Shoreham community groups band together to protest against ‘overdevelopment’

Protestors from several Shoreham community groups demonstrated on Saturday (November 13) following concerns of ‘overdevelopment’ in the area but Adur District Council says new developments are needed to meet demand for housing and employment space.

Wednesday, 17th November 2021, 9:58 am
Protest against overdevelopment in Shoreham (Photo by Andy Horton)

The groups have formed Adur Communities Together (ACT) which includes Adur Residents Environmental Action (AREA) and the newly formed Shoreham Poplar Front, among others.

Organisers say that more than 100 people attended the demonstration, accompanied by a brass band.

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Protest against overdevelopment in Shoreham (Photo by Andy Horton)

The Poplar Front formed after plans to build 171 flats at the former Civic Centre site were submitted to Adur District Council (AWDM/1450/21).

The blocks of flats would range in height from three to 11 storeys and would see the felling of a poplar tree which sits between the Duke of Wellington Pub, Brighton Road, and the site.

Developer Hyde Group says the tree will be removed and replaced with newly planted ones.

Shoreham Poplar Front claims that efforts to have a tree preservation order (TPO) put in place have ‘met with a negative response from the council’.

Protest against overdevelopment in Shoreham (Photo by Andy Horton)

Lead Poplar Front campaigner Darcy Harrison said: “This tree is in perfect condition with 30 plus more years of life.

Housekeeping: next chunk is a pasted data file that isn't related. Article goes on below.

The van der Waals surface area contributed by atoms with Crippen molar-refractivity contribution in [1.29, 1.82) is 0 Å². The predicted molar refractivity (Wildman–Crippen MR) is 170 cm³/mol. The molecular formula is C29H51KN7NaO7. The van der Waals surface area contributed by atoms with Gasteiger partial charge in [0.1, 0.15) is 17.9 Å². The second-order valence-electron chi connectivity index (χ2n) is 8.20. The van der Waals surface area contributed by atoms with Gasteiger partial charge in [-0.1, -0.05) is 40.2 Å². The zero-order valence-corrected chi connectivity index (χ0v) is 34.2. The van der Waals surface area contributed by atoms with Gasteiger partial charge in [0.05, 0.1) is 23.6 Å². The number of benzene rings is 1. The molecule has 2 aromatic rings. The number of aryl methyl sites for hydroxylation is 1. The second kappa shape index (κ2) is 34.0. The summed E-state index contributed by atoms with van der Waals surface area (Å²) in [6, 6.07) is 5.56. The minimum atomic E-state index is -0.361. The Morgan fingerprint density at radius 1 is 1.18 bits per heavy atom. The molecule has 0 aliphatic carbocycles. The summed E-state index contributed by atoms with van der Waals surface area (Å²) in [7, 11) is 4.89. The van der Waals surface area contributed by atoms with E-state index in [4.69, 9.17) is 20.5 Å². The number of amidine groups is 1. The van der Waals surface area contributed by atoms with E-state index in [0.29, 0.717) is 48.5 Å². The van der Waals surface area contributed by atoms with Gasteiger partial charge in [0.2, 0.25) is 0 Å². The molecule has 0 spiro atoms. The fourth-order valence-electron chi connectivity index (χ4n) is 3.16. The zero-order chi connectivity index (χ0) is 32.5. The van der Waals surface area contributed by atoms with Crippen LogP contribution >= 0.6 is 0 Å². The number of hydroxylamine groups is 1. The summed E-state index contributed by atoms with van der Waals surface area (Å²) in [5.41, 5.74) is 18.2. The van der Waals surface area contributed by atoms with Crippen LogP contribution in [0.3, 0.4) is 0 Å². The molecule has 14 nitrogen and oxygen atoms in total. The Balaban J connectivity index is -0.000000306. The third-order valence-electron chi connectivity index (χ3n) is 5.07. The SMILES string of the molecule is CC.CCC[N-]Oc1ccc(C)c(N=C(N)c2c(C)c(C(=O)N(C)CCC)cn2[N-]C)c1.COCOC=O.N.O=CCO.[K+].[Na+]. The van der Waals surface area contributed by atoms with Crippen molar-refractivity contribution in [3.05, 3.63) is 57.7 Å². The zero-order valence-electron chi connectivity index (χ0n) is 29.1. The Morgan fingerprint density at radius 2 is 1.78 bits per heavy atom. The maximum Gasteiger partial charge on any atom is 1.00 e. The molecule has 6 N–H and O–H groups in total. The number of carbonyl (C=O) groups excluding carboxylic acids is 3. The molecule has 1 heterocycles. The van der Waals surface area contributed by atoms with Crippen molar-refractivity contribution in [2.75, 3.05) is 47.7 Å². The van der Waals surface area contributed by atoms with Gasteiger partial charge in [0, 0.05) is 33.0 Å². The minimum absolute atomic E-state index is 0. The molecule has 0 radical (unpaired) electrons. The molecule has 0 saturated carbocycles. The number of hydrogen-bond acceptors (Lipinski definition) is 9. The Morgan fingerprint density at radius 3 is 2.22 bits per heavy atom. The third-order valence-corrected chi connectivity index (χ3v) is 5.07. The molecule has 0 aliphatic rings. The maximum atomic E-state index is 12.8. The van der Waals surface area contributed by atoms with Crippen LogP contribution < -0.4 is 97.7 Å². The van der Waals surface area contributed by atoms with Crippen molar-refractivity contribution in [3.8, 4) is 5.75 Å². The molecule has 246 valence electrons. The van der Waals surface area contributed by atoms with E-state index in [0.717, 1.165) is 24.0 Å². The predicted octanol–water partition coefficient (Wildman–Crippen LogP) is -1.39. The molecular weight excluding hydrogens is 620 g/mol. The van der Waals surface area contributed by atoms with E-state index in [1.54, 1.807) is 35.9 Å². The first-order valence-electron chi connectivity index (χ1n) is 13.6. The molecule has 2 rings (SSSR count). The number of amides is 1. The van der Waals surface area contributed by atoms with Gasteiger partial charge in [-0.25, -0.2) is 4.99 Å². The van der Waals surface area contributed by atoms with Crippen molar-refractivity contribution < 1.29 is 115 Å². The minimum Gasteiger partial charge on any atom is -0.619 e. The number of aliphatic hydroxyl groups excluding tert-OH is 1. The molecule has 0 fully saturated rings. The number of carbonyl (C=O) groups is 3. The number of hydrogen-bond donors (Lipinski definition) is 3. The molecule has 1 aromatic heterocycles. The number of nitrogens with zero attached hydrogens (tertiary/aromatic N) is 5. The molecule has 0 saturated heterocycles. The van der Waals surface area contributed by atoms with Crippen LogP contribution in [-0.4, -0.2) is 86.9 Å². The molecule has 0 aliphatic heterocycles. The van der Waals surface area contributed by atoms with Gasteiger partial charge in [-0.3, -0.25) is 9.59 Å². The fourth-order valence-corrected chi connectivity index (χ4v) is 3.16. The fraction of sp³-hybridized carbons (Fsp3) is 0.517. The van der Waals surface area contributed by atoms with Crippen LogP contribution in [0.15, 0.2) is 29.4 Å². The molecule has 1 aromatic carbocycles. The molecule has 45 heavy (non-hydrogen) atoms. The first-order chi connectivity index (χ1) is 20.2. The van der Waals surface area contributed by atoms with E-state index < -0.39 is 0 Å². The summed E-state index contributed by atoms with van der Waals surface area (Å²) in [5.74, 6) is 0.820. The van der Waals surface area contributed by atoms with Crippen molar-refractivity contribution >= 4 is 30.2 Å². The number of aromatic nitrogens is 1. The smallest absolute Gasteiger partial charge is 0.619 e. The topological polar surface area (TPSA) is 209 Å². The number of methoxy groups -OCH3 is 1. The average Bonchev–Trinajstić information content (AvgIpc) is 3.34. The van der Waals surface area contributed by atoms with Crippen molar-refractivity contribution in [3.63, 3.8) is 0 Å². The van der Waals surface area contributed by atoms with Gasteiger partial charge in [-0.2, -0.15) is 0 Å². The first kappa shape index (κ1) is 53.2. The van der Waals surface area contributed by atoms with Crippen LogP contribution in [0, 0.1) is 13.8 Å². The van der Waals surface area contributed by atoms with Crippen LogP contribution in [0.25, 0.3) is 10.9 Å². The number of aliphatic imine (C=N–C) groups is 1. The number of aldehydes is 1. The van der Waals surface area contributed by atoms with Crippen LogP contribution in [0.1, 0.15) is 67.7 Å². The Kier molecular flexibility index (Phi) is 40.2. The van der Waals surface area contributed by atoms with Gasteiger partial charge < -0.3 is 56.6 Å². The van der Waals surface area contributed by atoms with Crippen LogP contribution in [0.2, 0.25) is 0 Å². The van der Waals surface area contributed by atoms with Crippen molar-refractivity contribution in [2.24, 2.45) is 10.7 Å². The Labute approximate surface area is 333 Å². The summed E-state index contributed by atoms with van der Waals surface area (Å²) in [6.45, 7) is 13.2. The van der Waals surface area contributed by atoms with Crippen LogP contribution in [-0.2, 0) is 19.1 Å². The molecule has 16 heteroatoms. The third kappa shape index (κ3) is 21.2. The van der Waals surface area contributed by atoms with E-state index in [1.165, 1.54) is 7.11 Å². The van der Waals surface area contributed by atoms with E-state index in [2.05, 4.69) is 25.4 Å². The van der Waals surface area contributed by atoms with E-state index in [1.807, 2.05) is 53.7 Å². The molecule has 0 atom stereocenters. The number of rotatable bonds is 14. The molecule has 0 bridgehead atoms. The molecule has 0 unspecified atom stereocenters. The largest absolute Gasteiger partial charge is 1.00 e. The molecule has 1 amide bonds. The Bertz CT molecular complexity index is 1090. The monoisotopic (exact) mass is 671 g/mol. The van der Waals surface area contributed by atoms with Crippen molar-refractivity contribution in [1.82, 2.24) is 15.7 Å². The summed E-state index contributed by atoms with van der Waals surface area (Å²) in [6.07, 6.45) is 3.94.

“It has managed to survive, in spite of being surrounded by hard concrete.

“A tree assessment carried out by James Butler, a principal arboricultural consultant, confirmed it fulfils the national standard of 16 points awarded for sustainability.

“But Adur [District] Council is still hesitating in granting it a tree preservation order.”

Protest against overdevelopment in Shoreham (Photo by Andy Horton)

The tree is thought to be the last of its kind in the area and Mr Harrison says it has benefits for biodiversity.

But an ADC spokesperson said the tree ‘did not meet the national criteria’ for a TPO because it sits on council land and ‘there is no immediate risk of it being felled’.

“Instead, the tree will be one of a number of issues councillors on the planning committee will consider when a decision on the application is made,” the spokesperson said.

‘Overdevelopment’

Protest against overdevelopment in Shoreham (Photo by Andy Horton)

The groups were also protesting about potential ‘overdevelopment’ in the area.

Placards objected to the proposed Civic Centre development, though this is not the only one planned for Shoreham.

One organiser said: “The community groups have come together to give local people a voice.

“They are responding to the large number of disparate development proposals.”

They added that ‘more than 1,000′ new flats and houses are proposed along a stretch of the A259, from Kingston Buci lighthouse to Frosts Garage.

“There are four more sites in the pipeline due for development,” they said.

“Such new development puts a strain on local infrastructure, pressure on school places, doctors’ surgeries, parking, traffic flow, air pollution and the water network.”

The demonstration follows a public meeting held by ACT which it says was attended by more than 165 local residents and showed ‘the strength of local feeling’ on the issue.

An ADC spokesman said that, whilst the council can’t comment in detail on live planning applications, the Civic Centre site was included in the Adur Local Plan for 2017 and would ‘meet local demand for housing and employment space’.

They added that the planning committee would use the local plan as well as national planning guidance when deciding on the proposal in the coming weeks.

A spokesperson for the Hyde Group said it is currently awaiting a decision from the council and could not comment on overdevelopment which protesters say is taking place in the area.

A public consultation took place for the Civic Centre development in March 2020, said the spokesperson.